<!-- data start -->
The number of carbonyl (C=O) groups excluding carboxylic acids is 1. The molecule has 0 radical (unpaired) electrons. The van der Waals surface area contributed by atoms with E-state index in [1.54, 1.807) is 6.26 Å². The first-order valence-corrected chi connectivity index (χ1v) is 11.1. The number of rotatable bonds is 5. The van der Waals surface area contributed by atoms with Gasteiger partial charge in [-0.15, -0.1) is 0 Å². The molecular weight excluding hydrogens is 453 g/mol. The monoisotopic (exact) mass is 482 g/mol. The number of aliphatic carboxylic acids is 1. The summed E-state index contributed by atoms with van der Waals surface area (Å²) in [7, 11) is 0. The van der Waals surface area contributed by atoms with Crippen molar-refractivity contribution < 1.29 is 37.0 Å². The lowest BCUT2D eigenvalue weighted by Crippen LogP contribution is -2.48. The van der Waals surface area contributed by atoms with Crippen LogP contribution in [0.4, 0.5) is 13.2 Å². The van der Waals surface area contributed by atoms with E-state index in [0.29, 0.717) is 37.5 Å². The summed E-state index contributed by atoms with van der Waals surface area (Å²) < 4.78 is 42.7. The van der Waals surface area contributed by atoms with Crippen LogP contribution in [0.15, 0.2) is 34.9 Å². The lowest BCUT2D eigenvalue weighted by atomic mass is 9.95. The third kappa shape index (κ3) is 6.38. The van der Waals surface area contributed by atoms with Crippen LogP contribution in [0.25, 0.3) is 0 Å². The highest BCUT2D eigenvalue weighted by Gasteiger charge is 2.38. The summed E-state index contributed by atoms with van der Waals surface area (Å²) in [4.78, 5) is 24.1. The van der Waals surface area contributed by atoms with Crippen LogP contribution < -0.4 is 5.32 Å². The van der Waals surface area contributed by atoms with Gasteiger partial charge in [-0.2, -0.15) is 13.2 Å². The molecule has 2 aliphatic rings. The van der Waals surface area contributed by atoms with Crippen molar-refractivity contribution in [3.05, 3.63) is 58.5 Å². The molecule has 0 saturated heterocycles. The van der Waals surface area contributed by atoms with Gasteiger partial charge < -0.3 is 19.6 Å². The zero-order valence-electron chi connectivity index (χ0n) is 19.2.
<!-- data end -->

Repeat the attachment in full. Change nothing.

The number of carbonyl (C=O) groups excluding carboxylic acids is 1. The molecule has 0 radical (unpaired) electrons. The van der Waals surface area contributed by atoms with E-state index in [1.54, 1.807) is 6.26 Å². The first-order valence-corrected chi connectivity index (χ1v) is 11.1. The number of rotatable bonds is 5. The van der Waals surface area contributed by atoms with Gasteiger partial charge in [-0.15, -0.1) is 0 Å². The molecular weight excluding hydrogens is 453 g/mol. The monoisotopic (exact) mass is 482 g/mol. The number of aliphatic carboxylic acids is 1. The summed E-state index contributed by atoms with van der Waals surface area (Å²) in [7, 11) is 0. The van der Waals surface area contributed by atoms with Crippen molar-refractivity contribution < 1.29 is 37.0 Å². The lowest BCUT2D eigenvalue weighted by Crippen LogP contribution is -2.48. The van der Waals surface area contributed by atoms with Crippen LogP contribution in [0.4, 0.5) is 13.2 Å². The van der Waals surface area contributed by atoms with E-state index in [0.29, 0.717) is 37.5 Å². The summed E-state index contributed by atoms with van der Waals surface area (Å²) < 4.78 is 42.7. The van der Waals surface area contributed by atoms with Crippen LogP contribution in [0.15, 0.2) is 34.9 Å². The lowest BCUT2D eigenvalue weighted by atomic mass is 9.95. The third kappa shape index (κ3) is 6.38. The van der Waals surface area contributed by atoms with Crippen LogP contribution in [0.25, 0.3) is 0 Å². The highest BCUT2D eigenvalue weighted by Gasteiger charge is 2.38. The summed E-state index contributed by atoms with van der Waals surface area (Å²) in [4.78, 5) is 24.1. The van der Waals surface area contributed by atoms with Crippen LogP contribution < -0.4 is 5.32 Å². The van der Waals surface area contributed by atoms with Gasteiger partial charge in [-0.2, -0.15) is 13.2 Å². The molecule has 2 aliphatic rings. The van der Waals surface area contributed by atoms with Crippen molar-refractivity contribution in [3.05, 3.63) is 58.5 Å². The molecule has 0 saturated heterocycles. The van der Waals surface area contributed by atoms with Gasteiger partial charge < -0.3 is 19.6 Å². The zero-order valence-electron chi connectivity index (χ0n) is 19.2.